So. Hi. I know that the letter is meant to be written to a five-month-old you but technically, you are 5.5 months old now. And for that, we can blame the weather. You see, whenever I had the time to take your monthly photo during the weekend, it started to rain. We know that rainy days don’t make for good pictures because the light is all meh. So your papa and I kinda procrastinated.
But better late than never, no?
Can I just say that you are such a little darling at five months old? I never thought I could adore a baby as much as I adore your brother but along came you and you stole my heart completely all over again.
All that they say about your heart growing bigger? So damn true.
You, my little bubba, are such a happy little lark. You always reserve the biggest and gummiest grins for your papa, mama and gor gor. We hardly hear you cry and when you do, it’s pretty easy to figure out why – you are either sleepy or hungry. No matter how tired I am after a long day at work, you never fail to light up my day, whether you are simply sitting in your bouncer and kicking your chubby legs vigorously, or when you gleefully kick out in your bath tub.
You’ve also learnt to flip and it’s so fun to see you turn from your back to your tummy, prop yourself up on your arms (AKA cobra pose) and stare at us. That face of yours! Man, you can probably get away with ANYTHING. It’s like, TAKE WHATEVER YOU WANT, IT’S YOURS. Unfortunately, you also fell off the bed one morning because of this flipping business. You somehow flipped, shuffled around (SHUFFLED?! Isn’t it too early for that?) and fell off. Let’s just chalk it up as a one-off incident, mmmkay?
These days, you and Aidan are starting to interact and it’s oh so cute to watch. Aidan would fetch you a toy to play with when you are in the bouncer, or he would rattle a toy to amuse you because you are fussing and “mummy eating dinner”. He also loves to help me bathe you, scooping water in his plastic cups over your Buddha belly. When I take him out of his car seat, he would run over to your side of the car just to “see Zac”. And when I started playing peekaboo with you, he would join in, shouting “PEEKABOOOOOOO!” so loudly he could wake the dead. You would stare at him in such wonder.
And then there was this one day, this magic moment. I was nursing you on the sofa and he drifted close to us. All of a sudden, he leaned in, gave you a peck on the head, and said, “I love you, Zac.”
Like I said, MAGIC.
You know, I’ve always wanted to have a second child but I have never thought about how he or she may be like. When I knew that I was pregnant with you, I was so absolutely thrilled because I thought I would have to jump through a thousand and one hoops just to have a child, the way I did before. And now that you are here, it’s like you fit in so perfectly.
Oh, sorry to be off topic, but did I mention your cheeks? Those droopy sacs of skin that could probably hold a winter’s worth of nuts? OH. MY. GOD. I love to squish them. I love to kiss them.
What the heck. I just love you. LURRRRRRVE YOU. To the moon and back, always. Remember that. We will always have your back.
At age 2.5, Aidan is right smack in the middle of the disequilibrium stage. Oh, the meltdowns! It’s amazing how much angst a toddler can have. I mean, he’s only 2.5 years old and it’s like the world is ending if mama does not give him his crayons in the car.
Luckily for my first-born, he is rather amusing and highly entertaining so I haven’t harboured the thought of selling him to his grandparents. Yet.
Just the other day, my mum made curry chicken for the adults for dinner. She especially made a pot of porridge for my little man because he was nursing a cough and a fever. As Aidan and I sat down for dinner together, he insisted on spooning the curry gravy from the bowl into my plate of rice. Well, it’s good for his motor skills and all so I let him. But before I could stop him, he had conveniently dumped a spoonful of the gravy onto his porridge. Urghs!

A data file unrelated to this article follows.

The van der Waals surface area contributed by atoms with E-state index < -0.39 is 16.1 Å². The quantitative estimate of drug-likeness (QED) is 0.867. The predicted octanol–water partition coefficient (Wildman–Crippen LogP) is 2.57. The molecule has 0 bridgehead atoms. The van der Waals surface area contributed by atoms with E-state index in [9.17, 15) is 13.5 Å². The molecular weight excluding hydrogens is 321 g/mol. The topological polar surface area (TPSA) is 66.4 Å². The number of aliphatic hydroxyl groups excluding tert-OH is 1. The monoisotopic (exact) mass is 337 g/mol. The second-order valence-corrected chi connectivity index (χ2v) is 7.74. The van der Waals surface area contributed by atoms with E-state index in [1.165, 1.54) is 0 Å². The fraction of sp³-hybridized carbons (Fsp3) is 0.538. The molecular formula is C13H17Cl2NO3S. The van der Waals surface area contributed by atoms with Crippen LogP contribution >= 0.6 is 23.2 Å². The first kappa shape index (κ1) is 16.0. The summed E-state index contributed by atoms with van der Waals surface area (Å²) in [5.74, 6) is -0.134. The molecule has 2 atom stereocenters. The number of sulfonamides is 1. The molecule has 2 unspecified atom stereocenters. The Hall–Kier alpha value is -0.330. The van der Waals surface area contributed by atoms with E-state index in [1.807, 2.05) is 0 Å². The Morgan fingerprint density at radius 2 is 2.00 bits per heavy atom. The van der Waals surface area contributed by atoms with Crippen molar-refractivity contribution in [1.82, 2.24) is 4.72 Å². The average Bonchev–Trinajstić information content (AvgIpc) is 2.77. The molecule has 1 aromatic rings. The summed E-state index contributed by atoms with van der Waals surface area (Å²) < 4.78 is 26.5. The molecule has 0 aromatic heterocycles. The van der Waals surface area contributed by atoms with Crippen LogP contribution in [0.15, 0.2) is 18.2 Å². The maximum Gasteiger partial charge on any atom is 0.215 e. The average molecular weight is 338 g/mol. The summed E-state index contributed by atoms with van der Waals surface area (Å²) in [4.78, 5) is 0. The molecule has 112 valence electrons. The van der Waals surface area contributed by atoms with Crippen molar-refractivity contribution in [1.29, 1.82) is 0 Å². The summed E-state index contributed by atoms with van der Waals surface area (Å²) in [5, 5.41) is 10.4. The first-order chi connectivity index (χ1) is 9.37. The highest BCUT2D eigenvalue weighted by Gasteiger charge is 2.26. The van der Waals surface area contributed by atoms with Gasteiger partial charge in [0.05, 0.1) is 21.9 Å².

I exclaimed loudly because, man, what a waste of food. Now he wouldn’t be able to eat the porridge, right?
He kicked up such a stink when I tried to stop him from eating the curry-laden porridge – and this was curry that had an extra spicy kick to it, mind you – that I decided to just let him do what he wanted. Because, TODDLER ANGST.
He proceeded to stick the porridge into his mouth as I sat there, watching him. IT WAS HILARIOUS. His face changed as he swallowed the porridge and without making a peep, he started to feed himself soup as fast as he could.
I quickly fed him some water and gave him a little “I told you so” spiel. But did our friend learn his lesson? NOOOOOOOOO.
He picked up a spoonful of curry gravy again, dunked it into his soup and TRIED TO DRINK IT UP. When I sternly told him that he should not do it because it’s spicy, his face crumpled and he started wailing dramatically.
Well, okay then. I stopped myself and let him drink the soup.
This time, the spice irritated his throat and he started coughing and sputtering until his eyes watered and his face turned red. Mama had to come to the rescue (after sniggering inwardly) and fed him water again to clear his throat. I would have felt sympathetic except, well, he kinda brought it upon himself, no? Very or bee good. After that, he didn’t attempt to ingest the curry any more.
After dinner, however, I thought about it and I realised that Aidan had really taken it like a man. He didn’t cry when he realised exactly how spicy the curry was, and he didn’t whine. He choked on the curry, drank the water and moved on. With nary a complaint.
So yes, I was sort of proud of him. Also, YAY TODDLER ATE SUPER SPICY CURRY! Atta boy!
So the kid has been in school for the past four months and we can see that he is truly thriving after the rather difficult start. He sings all the time at home now, with some hilarious and funny lyrics.
For example, Twinkle twinkle traffic light/How I wonder what you are/Red means stop/Green means go/Yellow means wait.
Then, he commands us to make up lyrics for him. “Mummy sing airplane on road,” he says. So I do: (to the tune of The Wheels on the Bus) The airplane on the road goes zoom zoom zoom/Zoom zoom zoom/Zoom zoom zoom. After that, he says, “Sing the train on the sky!” And so on and so forth. I sing whatever he asks of me and it makes him smile.
My little cutie. Love him like crazy.
I don’t know about you but I am one of those parents who think that their own children are really, really cute.
(I also think that my toddler can be an arsehole but that’s another story for another day.)
Anyway, during one of those moments when I was absolutely overwhelmed by just how adorable my Zac was, I said to husband: “I make really cute kids. We should totally have another.”
To which he replied, “No thanks.”
Although this was something we had agreed upon, that still made my heart wrench a little in regret.
The thing is, I have always wanted two children and I have been blessed with two beautiful boys. They are enough for us and they complete our family. We are happy and contented, given how three years ago, we weren’t even sure we could ever have any children at all. We have certainly come a long way since those long, awful days.